Will there be competition for the state bond money that could help pay for $2.6 billion Temperance Flat Dam near Fresno?
That’s probably the only simple answer you may see over the next 18 months as the process unfolds to fund water-storage projects.
But that’s not slowing down folks in San Joaquin Valley agriculture who consider this the best chance in decades to expand water storage above Millerton Lake by more than 1 million acre-feet. The state money could pay for nearly half of it.
Never miss a local story.
So how much competition? State leaders asked for agencies around the state to fill out a survey “looking for information about the potential universe of projects.”
They got 170 surveys, including one from Friant Water Authority about Temperance Flat. There is still time for that “potential universe” to expand before the state gets around to formal proposals.
Who’s handling the process? The purse strings for this part of the state bond money belong to the nine-member California Water Commission. Three members are from the Valley. At stake is $2.7 billion.
The commission passed through Fresno to hear what residents think -- one of several stops around the state. It’s all in the name of communication and transparency, so let’s try to help this along a little.
Of the 170 surveys, only 22 addressed all the criteria necessary. The Friant Water Authority survey response on Temperance Flat is among the 22 that touch the right issues.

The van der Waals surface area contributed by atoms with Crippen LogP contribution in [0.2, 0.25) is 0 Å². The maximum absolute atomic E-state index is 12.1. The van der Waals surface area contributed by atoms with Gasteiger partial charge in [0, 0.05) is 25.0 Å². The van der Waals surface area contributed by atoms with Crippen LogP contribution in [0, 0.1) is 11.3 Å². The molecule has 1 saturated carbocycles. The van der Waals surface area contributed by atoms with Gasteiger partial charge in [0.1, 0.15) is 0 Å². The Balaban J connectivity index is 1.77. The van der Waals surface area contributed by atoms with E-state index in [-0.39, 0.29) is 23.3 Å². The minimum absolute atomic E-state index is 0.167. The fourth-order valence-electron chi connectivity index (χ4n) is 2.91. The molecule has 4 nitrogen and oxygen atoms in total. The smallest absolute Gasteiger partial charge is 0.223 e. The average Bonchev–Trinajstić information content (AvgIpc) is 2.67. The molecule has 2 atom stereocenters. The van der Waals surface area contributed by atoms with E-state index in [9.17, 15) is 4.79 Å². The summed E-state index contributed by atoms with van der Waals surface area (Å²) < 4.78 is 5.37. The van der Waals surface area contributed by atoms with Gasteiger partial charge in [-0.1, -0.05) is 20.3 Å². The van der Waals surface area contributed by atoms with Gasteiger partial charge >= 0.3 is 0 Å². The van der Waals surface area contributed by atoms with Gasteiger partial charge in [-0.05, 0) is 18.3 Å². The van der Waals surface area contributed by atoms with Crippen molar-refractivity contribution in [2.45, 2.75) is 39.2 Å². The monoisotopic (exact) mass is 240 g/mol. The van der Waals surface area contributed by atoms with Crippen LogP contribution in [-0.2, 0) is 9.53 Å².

Those issues center on ecosystem benefits, a better state water system, water quality, cost effectiveness and a “measurable improvement” improvement to the Sacramento-San Joaquin River Delta or its tributaries.
That’s a busy list with lots of room for interpretation. Most folks who sent in the surveys haven’t caught up with it yet, but there is time for that to happen, too. The commission won’t be awarding money until December 2016 at the earliest.
The $2.7 billion is not a lot of money in the water world. It could go fast, according to commissioner Joe Del Bosque, a west San Joaquin Valley farmer.
“We’re telling everyone to build their best case,” he said at an editorial board meeting at The Fresno Bee.
Kings River Conservation District general manager Dave Orth, who is another commissioner from the Valley, said it might also add value to combine projects to make investments go farther.
He talked about using a reservoir to capture water and slowly sending it to a groundwater bank where it could soak into the ground.
In case you’re wondering, the third Valley member on the commission is Maria Herrera of Self-Help Enterprises, the nonprofit community building organization in Visalia.